Monday, July 20, 2015

Painful Joy

                I’ve wanted to write about my miscarriages for a while. We had three last year. At first it was too soon. The emotions were still too raw.  Then I kept waiting for a resolution.  I wanted to say how difficult it was but that we’d come through it.  I wanted to be able to share that we had a healthy baby or a new adoption story or had finally accepted that our family was done growing.  I’ve gone to grief support groups, read books about grief and learning to lament, and have seen a counselor.  I’ve tried to allow myself to process all the feelings of pain and frustration, knowing that’s part of the healing process.  

                Then I began searching the Bible for verses on joy.  I was hoping it would be like flipping a switch. I could be done with grief and start feeling joy again.  And there have been those moments.  Honestly, there have been moments of joy through the whole process.  And I know that one day there will be more moments of joy than of sorrow, but I’m realizing that there is this really slow, really long in-between time.  Even as I search for verses on joy, there is a mixture of joy and pain. Some of them are declarations of joy and some of them are laments, people and nations crying out because all joy is gone.  Then there are the verses that I most relate to, the ones that are spoken to broken people in the process of healing.

                One of my favorite verses is from Ezra 3.  The Israelites were laying the foundation for a new temple. Many people were shouting for joy and singing praises and many people were crying remembering the glory of the previous temple. It was this incredibly bittersweet mess of emotions.  In fact, “no one could distinguish the sound of the shouts of joy from the sound of weeping, because the people made so much noise” (verse 13).  That’s exactly how my heart feels most days.  The joy is tinged with sorrow.  The sorrow is so close to the joy.  It’s loud. It’s messy.  It’s unresolved.

                My greatest comfort has been that I know I have a God who suffers alongside me. As John Stott says in The Cross of Christ:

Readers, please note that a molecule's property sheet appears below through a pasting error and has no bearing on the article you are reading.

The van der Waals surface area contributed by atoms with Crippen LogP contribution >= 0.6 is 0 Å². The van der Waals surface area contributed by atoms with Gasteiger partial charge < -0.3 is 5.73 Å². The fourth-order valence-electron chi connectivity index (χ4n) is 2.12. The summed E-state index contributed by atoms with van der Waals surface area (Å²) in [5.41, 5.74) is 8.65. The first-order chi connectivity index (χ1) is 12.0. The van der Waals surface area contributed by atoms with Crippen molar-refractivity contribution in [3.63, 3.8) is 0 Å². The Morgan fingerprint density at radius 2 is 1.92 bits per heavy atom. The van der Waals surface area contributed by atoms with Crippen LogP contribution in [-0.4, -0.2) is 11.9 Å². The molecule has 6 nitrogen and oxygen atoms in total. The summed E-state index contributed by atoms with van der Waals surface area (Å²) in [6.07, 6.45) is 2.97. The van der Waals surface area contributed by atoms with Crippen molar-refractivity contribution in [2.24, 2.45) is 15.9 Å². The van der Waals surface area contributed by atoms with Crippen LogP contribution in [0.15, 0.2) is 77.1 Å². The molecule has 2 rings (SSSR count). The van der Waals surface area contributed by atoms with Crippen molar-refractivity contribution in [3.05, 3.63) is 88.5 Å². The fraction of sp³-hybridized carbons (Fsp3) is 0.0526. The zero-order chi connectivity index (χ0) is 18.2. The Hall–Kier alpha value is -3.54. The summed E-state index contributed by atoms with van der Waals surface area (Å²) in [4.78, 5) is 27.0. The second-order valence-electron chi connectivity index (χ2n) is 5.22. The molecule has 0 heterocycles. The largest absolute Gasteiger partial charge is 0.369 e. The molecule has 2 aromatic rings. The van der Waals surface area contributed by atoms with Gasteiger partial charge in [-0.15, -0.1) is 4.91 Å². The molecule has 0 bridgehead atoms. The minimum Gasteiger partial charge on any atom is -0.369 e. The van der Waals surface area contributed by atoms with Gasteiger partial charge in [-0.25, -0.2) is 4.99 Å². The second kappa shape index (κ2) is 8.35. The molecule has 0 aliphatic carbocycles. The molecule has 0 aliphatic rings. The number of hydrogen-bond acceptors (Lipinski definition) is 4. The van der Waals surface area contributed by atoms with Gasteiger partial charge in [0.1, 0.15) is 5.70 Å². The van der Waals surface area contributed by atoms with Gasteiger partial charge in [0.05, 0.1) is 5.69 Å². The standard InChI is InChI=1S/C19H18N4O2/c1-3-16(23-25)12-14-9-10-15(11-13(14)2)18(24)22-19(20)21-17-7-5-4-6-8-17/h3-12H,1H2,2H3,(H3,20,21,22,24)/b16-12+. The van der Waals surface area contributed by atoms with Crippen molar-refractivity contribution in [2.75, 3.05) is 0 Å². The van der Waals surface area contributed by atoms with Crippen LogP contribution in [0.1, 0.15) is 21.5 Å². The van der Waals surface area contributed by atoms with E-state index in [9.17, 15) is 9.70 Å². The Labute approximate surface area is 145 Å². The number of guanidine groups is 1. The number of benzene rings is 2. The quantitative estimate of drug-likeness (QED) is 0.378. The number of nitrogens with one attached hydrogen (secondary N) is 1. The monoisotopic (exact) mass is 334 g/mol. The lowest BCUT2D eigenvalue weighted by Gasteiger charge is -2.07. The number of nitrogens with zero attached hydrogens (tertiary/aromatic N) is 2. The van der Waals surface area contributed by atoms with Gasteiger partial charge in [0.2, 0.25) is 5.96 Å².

I have turned instead to that lonely, twisted, tortured figure on the cross, nails through hands and feet, back lacerated, limbs wrenched, brow bleeding from thorn-pricks, mouth dry and intolerably thirsty, plunged in God-forsaken darkness.
That is the God for me! He laid aside His immunity to pain. He entered our world of flesh and blood, tears and death. He suffered for us.
Our sufferings become more manageable in the light of His. There is still a question mark against human suffering, but over it we boldly stamp another mark, the cross that symbolizes divine suffering.

                I am also holding to the promise that God is good (Ps. 107:1), that he has compassion on the afflicted (Is. 49:13, Ps. 145:9), and that he is healing me.  He won’t leave me broken forever.  “He has sent me to bind up the brokenhearted…to comfort all who mourn…to bestow on them a crown of beauty instead of ashes, the oil of joy instead of mourning… And so you will inherit a double portion in your land, and everlasting joy will be yours” (Is. 61: 1, 2, 7). 

                There will be more to my story, but I wanted to share where I am now for those who are also grieving or in the messy not-quite-healed-yet stage.  Perhaps we can encourage each other to embrace the painful joy in this place.